Plank said that if competitive conditions for research are provided, these are used both by our talented young researchers and brilliant international students, as well as by outstanding researchers from Estonia or other countries who supervise them. “Both in fundamental research and in technological development, the key to the success is first of all the people and their ambitious ideas. But to realise the exceptional ideas, one needs to have means – equipment and supporting technological structure. These work well at the University of Tartu,” Plank noted.
Also Director of the Institute of Technology Reet Kurg said that being ranked among the top institutions of the world definitely shows the high level of physical sciences at the University of Tartu, the foundation to which has been laid by our researchers with their long, dedicated work. “I emphasise the need to continue fundamental research in Estonia, because only this gives us new discoveries that can be applied to develop new innovative products,” Kurg said.
She said that research groups of the Institute of Technology and the Institute of Physics work in close collaboration with the European Council for Nuclear Research (CERN), helping to create new materials for particle accelerators and detectors. These technological solutions are used not only in CERN’s fundamental physics research, but also in space technology and modern medical technology, such as cancer treatment. Great opportunities open up in the field of hydrogen storage and transport, and in the innovative development projects in renewable energy technologies. Participation in the European Spallation Source (ESS) offers valuable international collaboration for the Institute of Chemistry.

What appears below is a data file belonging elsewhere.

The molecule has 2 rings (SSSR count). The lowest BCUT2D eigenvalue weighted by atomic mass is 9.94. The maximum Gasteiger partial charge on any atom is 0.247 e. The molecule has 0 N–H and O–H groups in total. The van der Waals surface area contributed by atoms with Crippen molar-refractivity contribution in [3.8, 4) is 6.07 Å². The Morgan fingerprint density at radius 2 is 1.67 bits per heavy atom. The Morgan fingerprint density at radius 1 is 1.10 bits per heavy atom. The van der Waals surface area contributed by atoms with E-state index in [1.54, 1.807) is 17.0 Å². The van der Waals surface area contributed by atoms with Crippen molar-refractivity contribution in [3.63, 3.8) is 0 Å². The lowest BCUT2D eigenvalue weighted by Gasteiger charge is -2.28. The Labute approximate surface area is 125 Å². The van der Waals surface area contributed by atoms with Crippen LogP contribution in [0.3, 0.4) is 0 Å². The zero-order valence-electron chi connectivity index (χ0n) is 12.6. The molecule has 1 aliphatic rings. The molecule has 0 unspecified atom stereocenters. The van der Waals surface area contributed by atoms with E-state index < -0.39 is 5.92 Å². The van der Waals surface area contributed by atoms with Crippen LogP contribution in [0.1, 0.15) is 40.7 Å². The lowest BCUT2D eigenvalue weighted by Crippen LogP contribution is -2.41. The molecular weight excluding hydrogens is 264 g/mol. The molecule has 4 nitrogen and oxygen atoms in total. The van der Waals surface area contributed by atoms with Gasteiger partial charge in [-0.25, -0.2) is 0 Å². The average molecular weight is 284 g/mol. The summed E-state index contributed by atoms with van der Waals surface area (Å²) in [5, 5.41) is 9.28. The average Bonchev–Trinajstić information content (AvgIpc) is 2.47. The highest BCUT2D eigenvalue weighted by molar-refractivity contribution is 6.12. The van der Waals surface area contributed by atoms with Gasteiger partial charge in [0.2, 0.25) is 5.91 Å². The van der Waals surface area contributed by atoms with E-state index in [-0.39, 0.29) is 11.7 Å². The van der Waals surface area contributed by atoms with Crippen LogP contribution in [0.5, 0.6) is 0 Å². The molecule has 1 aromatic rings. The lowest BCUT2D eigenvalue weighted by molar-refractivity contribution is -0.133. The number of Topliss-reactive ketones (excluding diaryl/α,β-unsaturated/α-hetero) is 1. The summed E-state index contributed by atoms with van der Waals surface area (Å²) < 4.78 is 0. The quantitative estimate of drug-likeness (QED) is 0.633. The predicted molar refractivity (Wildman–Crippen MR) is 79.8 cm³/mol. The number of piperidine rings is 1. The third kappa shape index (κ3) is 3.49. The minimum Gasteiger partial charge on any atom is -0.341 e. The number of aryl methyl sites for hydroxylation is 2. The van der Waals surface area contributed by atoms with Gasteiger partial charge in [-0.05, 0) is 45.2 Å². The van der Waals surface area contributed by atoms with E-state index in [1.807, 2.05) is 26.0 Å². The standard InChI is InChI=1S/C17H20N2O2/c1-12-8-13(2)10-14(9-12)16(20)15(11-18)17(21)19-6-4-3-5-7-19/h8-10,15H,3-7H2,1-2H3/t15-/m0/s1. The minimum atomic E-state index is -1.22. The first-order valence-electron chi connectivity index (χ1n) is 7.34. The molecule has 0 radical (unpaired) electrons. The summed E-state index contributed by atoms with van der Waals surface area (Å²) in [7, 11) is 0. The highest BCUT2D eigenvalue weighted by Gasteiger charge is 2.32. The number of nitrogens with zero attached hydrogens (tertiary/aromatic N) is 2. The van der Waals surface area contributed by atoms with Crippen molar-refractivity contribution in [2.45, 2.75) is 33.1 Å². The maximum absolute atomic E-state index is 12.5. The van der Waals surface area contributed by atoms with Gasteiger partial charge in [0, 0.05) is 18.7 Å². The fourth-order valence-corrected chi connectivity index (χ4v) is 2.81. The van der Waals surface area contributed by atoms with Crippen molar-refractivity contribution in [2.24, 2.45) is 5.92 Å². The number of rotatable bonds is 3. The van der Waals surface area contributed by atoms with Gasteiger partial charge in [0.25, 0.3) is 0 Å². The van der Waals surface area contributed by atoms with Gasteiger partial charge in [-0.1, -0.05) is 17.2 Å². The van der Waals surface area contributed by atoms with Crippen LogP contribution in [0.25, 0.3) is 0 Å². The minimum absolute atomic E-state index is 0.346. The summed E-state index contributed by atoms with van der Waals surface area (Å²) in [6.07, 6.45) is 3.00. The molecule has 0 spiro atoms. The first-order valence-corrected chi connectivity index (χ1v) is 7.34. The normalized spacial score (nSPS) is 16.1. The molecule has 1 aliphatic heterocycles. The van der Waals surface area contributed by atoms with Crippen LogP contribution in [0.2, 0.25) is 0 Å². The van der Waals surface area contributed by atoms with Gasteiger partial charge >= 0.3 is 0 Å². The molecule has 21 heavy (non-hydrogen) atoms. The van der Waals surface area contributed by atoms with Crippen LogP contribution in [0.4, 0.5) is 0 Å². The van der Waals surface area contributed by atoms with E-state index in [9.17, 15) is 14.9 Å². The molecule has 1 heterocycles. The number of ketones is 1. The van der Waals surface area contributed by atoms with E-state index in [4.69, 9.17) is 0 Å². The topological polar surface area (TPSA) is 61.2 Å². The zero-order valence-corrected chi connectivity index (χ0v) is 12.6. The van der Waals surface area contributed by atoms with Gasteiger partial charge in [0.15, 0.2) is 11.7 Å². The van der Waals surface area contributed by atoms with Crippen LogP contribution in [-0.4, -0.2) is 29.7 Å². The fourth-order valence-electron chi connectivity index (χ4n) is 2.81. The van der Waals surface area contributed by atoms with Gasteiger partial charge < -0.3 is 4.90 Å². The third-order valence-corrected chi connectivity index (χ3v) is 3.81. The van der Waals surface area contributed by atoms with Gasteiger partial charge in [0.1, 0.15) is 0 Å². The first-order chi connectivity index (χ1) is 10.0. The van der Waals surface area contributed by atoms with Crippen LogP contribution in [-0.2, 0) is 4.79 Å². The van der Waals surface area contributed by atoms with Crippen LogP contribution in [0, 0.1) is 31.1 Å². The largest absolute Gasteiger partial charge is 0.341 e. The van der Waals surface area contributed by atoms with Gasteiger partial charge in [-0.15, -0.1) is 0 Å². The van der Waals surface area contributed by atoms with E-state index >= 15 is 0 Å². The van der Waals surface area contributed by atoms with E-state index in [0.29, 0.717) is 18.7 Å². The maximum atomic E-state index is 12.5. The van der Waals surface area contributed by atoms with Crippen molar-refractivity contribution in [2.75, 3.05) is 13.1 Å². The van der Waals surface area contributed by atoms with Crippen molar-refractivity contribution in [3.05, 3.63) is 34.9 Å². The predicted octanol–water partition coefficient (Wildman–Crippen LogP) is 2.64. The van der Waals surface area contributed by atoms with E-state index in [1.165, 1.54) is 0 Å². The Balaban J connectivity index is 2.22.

Enn Lust is convinced that research in the field of materials science is becoming more and more important because the transition to hydrogen and renewable energy, which is taking place in the course of Europe’s green transition, presumes the creation of new durable materials with unique properties and their testing in energy equipment.
The current data of the University of Tartu’s most highly cited researchers and fields of research is available on the University of Tartu website. The time series of the data is available on the university’s statistics dashboard.
* ESI is an analysis tool that identifies the most cited scientific publications in the Web of Science Core Collection. The ESI analysis covers more than 11,000 journals published worldwide, ranking the authors, institutions, countries and journals of 22 fields by publication and citation indicators. Due to the methodology of the database, it does not consider the humanities, unfortunately. The data are based on a ten-year period and the number of publications and citations is updated every two months.
** In the statistics dashboard analysis, employees’ ID numbers are taken as a basis. If an employee does not hold an Estonian personal ID number (international and visiting research staff), the dashboard does not link their data with the university and their data are unfortunately not included in the analysis.
Reet Kurg, Director of the Institute of Technology, +372 5341 9189, reet.kurg [ät] ut.ee
Enn Lust, Director of the Institute of Chemistry, +372 511 2030, enn.lust [ät] ut.ee
Toomas Plank, Director of the Institute of Physics, +372 501 6831, toomas.plank [ät] ut.ee